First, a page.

Zines, Racial Tension in the South, + Honoring Craft

It seemed tone deaf to send a newsletter or post anything yesterday given recent events in the southern U.S., just a few hours from where I sit right now.

Here are some images from a Girls Rock NC zine workshop that I helped with on Wednesday. They have buoyed me through the latter half of this week. Images of creativity and joy and making. Small hands, big hearts, all smiles. Dozens of them, all caught up in the making for a few minutes.

My friend Kelly is a librarian at the Sallie Bingham Center at Duke (click on the link to see the suffragette flag they just acquired!) and has been doing rad workshops with these campers for almost a decade. The center has a super rad zine library, which you should totally check out, too! She teaches them about zines and during their workshop they make their own page for a zine that eventually includes all the zine pages from all the campers.

Girls Rock page

Live Life GRNC

Girls Rock Camp Rules

And then a day later, as if to further punctuate the ugliest side of the south, ignorance and hate walked into a church and pulled back the curtain a little bit more. To live in the south is to know a tension, one I felt free of when I lived in NYC and England.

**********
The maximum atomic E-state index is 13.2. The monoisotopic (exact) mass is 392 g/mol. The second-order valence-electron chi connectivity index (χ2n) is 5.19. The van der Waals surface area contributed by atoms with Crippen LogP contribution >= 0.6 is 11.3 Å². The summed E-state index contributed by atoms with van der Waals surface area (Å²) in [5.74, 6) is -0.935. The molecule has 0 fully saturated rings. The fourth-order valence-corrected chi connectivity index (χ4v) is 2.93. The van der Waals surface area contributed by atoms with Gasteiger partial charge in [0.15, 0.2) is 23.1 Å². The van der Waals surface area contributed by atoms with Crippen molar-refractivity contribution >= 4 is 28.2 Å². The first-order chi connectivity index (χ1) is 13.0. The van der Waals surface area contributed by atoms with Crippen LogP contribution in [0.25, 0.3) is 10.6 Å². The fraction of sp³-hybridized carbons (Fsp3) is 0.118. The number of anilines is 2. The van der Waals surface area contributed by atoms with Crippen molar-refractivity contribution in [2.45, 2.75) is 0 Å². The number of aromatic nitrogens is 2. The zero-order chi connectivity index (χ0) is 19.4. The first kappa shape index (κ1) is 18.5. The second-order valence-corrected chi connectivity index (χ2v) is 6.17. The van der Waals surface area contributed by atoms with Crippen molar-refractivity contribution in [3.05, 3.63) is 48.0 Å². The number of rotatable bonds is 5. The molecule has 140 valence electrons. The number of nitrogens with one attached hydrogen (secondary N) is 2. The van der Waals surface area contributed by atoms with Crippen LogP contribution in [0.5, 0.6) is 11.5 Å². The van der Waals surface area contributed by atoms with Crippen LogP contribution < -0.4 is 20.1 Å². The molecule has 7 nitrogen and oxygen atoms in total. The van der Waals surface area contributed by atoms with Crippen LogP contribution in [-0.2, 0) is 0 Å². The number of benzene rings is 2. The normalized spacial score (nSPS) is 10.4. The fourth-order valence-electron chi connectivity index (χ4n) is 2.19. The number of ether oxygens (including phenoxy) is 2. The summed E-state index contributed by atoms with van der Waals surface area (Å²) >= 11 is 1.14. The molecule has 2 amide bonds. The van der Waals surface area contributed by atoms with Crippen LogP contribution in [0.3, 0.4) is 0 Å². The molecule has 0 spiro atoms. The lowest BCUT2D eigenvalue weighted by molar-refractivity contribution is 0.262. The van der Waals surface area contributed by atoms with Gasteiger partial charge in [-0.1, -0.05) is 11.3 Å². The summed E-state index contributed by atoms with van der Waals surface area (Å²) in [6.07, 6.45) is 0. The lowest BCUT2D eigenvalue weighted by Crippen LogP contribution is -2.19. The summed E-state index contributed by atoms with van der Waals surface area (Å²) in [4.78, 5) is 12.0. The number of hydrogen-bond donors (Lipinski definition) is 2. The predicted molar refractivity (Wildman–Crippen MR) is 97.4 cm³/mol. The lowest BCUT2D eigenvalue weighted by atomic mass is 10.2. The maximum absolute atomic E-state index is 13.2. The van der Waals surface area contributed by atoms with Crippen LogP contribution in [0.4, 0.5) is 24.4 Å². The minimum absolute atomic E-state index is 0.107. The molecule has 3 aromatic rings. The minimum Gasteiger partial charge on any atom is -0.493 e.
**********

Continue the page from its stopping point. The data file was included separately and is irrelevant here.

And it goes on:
It’s a tension that has seeped into the ground since slavery began. We like to think that it doesn’t exist, that time has washed it all away, but it never quite has. It’s almost always there.

And there is no forgetting, as the acts of a pathetic excuse for a human (who doesn’t deserve to be named, thus giving him further press) reminded us this week. But I like to think that with each hug, each open conversation, and each smile, we keep working towards washing away cruel histories. Even though it can never be forgotten, it can be remembered as why we need to work towards understanding and kindness over everything else.

Mike Press shared this clip of Jon Stewart talking about the incident on Twitter this morning. It perfect incapsulates my feelings, my sadness, and what many of us are feeling here in the U.S. The Washington Post made this map of the racial divide in Washington, DC. Having lived in the DC suburbs (to the right of Bailey’s Crossroads) for 5 years, I can tell you that it’s not north enough to not feel the swampiness of racial tension that lives in the south. However, it’s more divided geographically there so that it’s easy to avoid if you wish.

And where does craft and craftivism fit in all of this? Today, I honestly don’t know when I start to think about products and things to concretely make, which leaves me questioning everything. But, that’s when I remember that craft is about more than product.

It’s also about process. And process gives us time to reflect and share and talk openly because we are working with our hands and thus can more easily have conversations that ebb and flow and break as we work.

The process opens an activist space with which we can use, whether we’re by ourselves or with others. We can put down the worry of not being busy, as we’re making something and our hands aren’t idle. We can let our thoughts get lost in the stitches and rows. We can listen. We can vent. We can share.